Parents of Suicidal Teens Say They Feel Alone. Here Are Resources to Help.

When I wrote about my son’s depression and suicidal ideation, I was afraid to read the comments. I expected the Internet to tell me what I still feared deep down: it was all my fault.

What I received instead was a flurry of messages from mothers all around the country. These women didn’t contact me to criticize or accuse me, and none of them wanted to tell me what I could’ve done better for my son. Every woman who reached out to me did so with a single unifying message: “I felt like I was the only one.”

As I replied to these women and learned more about their suicidal teenagers, I decided to talk to a few experts and compile a list of resources for parents of suicidal teenagers.

Some of these solutions are still in development, but they are reflective of a greater movement toward openness about mental health.

Find parents like you. No matter how alone parents may feel, teen suicidal ideation and attempts aren’t rare.

Every mother of a suicidal teen I spoke to emphasized how isolating the experience was. Many of these parents have been forced to remain quiet because their children begged them not to tell anyone, including their closest friends and family members.

Even when parents are able to talk about what’s happening, many of them say their friends and family don’t want to hear about it or don’t know how to respond. Parents tell me they miss their friends deeply but don’t know how to talk about their children when their lives have veered so wildly off course. One mother, who asked that I refer to her only as Mel, said: “I miss those talks, but how can I share stories about how my daughter insists she’ll get pills or a gun from a friend to finish the job, or about how she stashes razor blades in books and under her mattress?”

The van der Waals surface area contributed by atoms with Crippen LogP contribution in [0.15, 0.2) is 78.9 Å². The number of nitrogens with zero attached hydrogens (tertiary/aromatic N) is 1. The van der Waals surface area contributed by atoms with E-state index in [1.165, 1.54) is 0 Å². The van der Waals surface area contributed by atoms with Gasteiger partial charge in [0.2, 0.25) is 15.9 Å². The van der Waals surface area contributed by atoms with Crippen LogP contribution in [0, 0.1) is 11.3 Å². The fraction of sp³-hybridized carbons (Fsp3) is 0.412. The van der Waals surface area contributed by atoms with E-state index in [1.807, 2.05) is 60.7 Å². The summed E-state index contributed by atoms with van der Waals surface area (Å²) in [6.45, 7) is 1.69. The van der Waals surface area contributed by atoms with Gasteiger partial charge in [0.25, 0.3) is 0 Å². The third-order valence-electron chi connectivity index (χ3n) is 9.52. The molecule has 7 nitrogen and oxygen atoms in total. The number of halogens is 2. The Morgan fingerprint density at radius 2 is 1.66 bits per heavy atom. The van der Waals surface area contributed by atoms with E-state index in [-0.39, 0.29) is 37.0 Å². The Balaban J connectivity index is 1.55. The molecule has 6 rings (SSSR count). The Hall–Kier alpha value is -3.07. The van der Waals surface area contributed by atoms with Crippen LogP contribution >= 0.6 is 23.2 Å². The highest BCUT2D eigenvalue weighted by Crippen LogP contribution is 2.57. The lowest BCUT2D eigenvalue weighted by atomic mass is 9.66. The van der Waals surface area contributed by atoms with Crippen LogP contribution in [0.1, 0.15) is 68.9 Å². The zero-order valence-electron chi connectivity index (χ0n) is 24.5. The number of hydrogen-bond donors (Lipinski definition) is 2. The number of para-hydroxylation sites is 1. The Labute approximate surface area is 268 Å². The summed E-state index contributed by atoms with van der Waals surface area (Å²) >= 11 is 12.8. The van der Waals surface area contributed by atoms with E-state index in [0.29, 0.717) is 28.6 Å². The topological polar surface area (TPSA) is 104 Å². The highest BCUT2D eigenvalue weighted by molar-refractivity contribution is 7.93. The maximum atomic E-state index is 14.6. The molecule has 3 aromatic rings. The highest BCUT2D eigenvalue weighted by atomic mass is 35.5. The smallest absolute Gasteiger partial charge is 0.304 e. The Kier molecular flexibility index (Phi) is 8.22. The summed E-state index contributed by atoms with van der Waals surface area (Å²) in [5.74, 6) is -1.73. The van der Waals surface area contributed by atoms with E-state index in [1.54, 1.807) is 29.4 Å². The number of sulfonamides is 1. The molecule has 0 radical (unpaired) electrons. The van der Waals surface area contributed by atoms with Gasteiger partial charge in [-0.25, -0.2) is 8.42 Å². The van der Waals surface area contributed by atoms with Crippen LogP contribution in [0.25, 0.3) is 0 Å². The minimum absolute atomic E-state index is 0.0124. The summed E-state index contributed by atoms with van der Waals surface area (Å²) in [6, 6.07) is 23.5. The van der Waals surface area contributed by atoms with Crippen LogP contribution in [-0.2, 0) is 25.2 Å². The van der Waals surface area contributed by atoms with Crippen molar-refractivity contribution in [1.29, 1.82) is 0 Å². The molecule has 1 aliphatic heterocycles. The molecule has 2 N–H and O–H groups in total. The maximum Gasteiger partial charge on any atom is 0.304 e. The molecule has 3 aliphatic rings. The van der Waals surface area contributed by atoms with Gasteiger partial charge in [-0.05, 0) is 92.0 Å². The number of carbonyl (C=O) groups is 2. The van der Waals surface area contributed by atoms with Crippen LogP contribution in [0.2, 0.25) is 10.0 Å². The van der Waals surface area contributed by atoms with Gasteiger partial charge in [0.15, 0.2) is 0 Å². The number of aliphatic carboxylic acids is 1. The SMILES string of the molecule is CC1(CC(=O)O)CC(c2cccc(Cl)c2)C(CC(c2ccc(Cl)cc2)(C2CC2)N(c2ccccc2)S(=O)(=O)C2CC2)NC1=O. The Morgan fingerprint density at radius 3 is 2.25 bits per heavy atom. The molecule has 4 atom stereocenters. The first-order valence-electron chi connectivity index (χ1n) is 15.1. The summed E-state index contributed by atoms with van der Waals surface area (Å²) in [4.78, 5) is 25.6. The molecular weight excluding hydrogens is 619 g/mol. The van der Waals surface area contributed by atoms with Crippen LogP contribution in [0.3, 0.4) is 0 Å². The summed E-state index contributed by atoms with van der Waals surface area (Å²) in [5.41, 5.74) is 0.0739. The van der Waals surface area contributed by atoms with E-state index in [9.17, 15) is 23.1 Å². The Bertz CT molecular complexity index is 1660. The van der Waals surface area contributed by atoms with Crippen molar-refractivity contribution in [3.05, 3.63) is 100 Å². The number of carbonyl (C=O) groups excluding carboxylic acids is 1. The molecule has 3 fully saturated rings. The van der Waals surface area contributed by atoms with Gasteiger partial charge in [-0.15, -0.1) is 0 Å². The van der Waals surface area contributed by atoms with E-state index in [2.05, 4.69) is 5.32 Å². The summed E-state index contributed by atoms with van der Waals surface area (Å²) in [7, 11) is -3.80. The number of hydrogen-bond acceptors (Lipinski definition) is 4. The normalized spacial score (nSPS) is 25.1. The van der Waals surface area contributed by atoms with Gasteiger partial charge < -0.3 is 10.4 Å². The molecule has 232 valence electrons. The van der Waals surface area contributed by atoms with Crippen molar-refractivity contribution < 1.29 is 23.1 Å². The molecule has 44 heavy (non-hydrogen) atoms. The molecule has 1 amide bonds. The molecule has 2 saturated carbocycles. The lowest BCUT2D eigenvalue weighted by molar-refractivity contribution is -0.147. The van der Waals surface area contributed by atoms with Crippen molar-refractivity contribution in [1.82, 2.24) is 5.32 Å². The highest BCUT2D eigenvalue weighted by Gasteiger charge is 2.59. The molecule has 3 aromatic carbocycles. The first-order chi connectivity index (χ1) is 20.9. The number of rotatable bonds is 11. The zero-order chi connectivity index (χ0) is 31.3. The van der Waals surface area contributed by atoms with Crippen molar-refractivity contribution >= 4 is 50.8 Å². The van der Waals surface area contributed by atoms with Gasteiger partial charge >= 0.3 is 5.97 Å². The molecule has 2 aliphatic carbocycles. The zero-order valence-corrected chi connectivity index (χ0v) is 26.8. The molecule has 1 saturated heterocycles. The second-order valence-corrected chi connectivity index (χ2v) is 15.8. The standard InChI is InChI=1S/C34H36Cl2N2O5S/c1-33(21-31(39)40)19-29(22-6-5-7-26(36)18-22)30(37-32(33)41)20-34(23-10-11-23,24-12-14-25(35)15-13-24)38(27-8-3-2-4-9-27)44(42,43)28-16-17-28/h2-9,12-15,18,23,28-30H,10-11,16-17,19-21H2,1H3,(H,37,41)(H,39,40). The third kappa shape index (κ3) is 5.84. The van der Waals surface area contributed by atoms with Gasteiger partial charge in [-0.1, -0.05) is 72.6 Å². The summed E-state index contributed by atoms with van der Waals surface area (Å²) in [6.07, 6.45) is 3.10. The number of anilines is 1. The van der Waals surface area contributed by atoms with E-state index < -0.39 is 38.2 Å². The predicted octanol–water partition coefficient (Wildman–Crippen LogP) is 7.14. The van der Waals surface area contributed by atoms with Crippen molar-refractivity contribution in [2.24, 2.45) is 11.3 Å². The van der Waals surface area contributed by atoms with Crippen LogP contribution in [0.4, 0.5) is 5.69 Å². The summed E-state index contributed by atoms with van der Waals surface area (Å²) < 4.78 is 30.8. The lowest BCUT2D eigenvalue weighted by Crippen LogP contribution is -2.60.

To get real support, parents frequently need to look outside of their usual support networks and find other parents who are in the same boat. Local YMCA chapters often have support groups for parents and teens, and they are located throughout the country. The National Alliance on Mental Illness (NAMI) can also connect parents with support groups in their area. For parents who don’t live near in-person support groups or don’t feel comfortable going to them, DBSA’s Balanced Mind Parents Network, an online community, comes highly recommended by parents of suicidal teens.

Understand this may be a long haul.  Before my son left the hospital, his clinicians assured me he would be fine. Many parents I spoke to said they were told the same thing when their children first entered mental health treatment. Some of these parents have since been by their children’s sides through multiple suicide attempts; one has parented her son through 15 suicide attempts over a 15-year period.

Although clinicians should be up-front with parents about the fact that depression and suicidal ideation aren’t quick-fix problems, that type of candor doesn’t always occur.

Find creative ways to get help. Depending on a family’s circumstances, there can be an astonishing number of barriers to accessing mental health care and services.

You can find a variety of helpful resources online. One of these is a powerful documentary, spearheaded by Annemarie Matulis, director of the Bristol County Regional Coalition for Suicide Prevention in Massachusetts, called A Voice At The Table. This film highlights the stories of four suicide attempt survivors.

Above all, parents need to remind themselves that depression and suicidal ideation are epidemics among teenagers. Connecting with other parents in their shoes will help them remember that their children’s mental health challenges aren’t their fault.

Excerpted from “Parents of Suicidal Teens Say They Feel Alone. Here Are Resources to Help.” in the Washington Post. Read the full article to for information on how to focus on yourself, not just your child, let go of your sense of control, and for additional resources.

This article, was originally written by Jody Allard in 2016. The resource links have been updated.

Source: The Washington Post | Parents of Suicidal Teens Say They Feel Alone. Here Are Resources to Help, | © 2016 The Washington Post

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